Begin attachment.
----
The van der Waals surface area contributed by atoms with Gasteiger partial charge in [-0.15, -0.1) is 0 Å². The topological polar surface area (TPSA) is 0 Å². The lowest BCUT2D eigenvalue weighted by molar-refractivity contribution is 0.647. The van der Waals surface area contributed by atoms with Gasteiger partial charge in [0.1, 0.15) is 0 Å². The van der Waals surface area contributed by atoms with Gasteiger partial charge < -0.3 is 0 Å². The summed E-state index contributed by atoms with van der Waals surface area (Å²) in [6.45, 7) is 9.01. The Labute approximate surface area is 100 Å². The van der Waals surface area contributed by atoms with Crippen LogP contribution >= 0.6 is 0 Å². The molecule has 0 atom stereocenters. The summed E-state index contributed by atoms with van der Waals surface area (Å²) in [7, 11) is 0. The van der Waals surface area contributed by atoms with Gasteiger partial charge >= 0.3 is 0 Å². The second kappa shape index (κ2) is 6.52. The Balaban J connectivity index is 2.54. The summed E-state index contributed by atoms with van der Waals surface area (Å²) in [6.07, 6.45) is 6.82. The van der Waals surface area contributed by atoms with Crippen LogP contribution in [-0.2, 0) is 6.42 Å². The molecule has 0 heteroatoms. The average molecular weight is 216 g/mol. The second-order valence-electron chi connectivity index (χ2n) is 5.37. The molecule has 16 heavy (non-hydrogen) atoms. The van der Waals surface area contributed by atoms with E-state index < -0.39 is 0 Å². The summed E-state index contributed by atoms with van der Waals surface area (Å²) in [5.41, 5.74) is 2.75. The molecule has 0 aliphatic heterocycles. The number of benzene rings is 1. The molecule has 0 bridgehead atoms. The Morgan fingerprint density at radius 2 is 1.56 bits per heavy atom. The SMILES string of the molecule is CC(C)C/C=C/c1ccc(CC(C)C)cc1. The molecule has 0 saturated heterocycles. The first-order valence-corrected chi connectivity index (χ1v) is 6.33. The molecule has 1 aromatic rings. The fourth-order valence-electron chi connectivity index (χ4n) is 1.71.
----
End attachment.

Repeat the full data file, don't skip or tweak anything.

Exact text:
The van der Waals surface area contributed by atoms with Gasteiger partial charge in [-0.15, -0.1) is 0 Å². The topological polar surface area (TPSA) is 0 Å². The lowest BCUT2D eigenvalue weighted by molar-refractivity contribution is 0.647. The van der Waals surface area contributed by atoms with Gasteiger partial charge in [0.1, 0.15) is 0 Å². The van der Waals surface area contributed by atoms with Gasteiger partial charge < -0.3 is 0 Å². The summed E-state index contributed by atoms with van der Waals surface area (Å²) in [6.45, 7) is 9.01. The Labute approximate surface area is 100 Å². The van der Waals surface area contributed by atoms with Crippen LogP contribution >= 0.6 is 0 Å². The molecule has 0 atom stereocenters. The summed E-state index contributed by atoms with van der Waals surface area (Å²) in [7, 11) is 0. The van der Waals surface area contributed by atoms with Gasteiger partial charge >= 0.3 is 0 Å². The second kappa shape index (κ2) is 6.52. The Balaban J connectivity index is 2.54. The summed E-state index contributed by atoms with van der Waals surface area (Å²) in [6.07, 6.45) is 6.82. The van der Waals surface area contributed by atoms with Crippen LogP contribution in [-0.2, 0) is 6.42 Å². The molecule has 0 heteroatoms. The average molecular weight is 216 g/mol. The second-order valence-electron chi connectivity index (χ2n) is 5.37. The molecule has 16 heavy (non-hydrogen) atoms. The van der Waals surface area contributed by atoms with E-state index < -0.39 is 0 Å². The summed E-state index contributed by atoms with van der Waals surface area (Å²) in [5.41, 5.74) is 2.75. The molecule has 0 aliphatic heterocycles. The number of benzene rings is 1. The molecule has 0 bridgehead atoms. The Morgan fingerprint density at radius 2 is 1.56 bits per heavy atom. The SMILES string of the molecule is CC(C)C/C=C/c1ccc(CC(C)C)cc1. The molecule has 0 saturated heterocycles. The first-order valence-corrected chi connectivity index (χ1v) is 6.33. The molecule has 1 aromatic rings. The fourth-order valence-electron chi connectivity index (χ4n) is 1.71.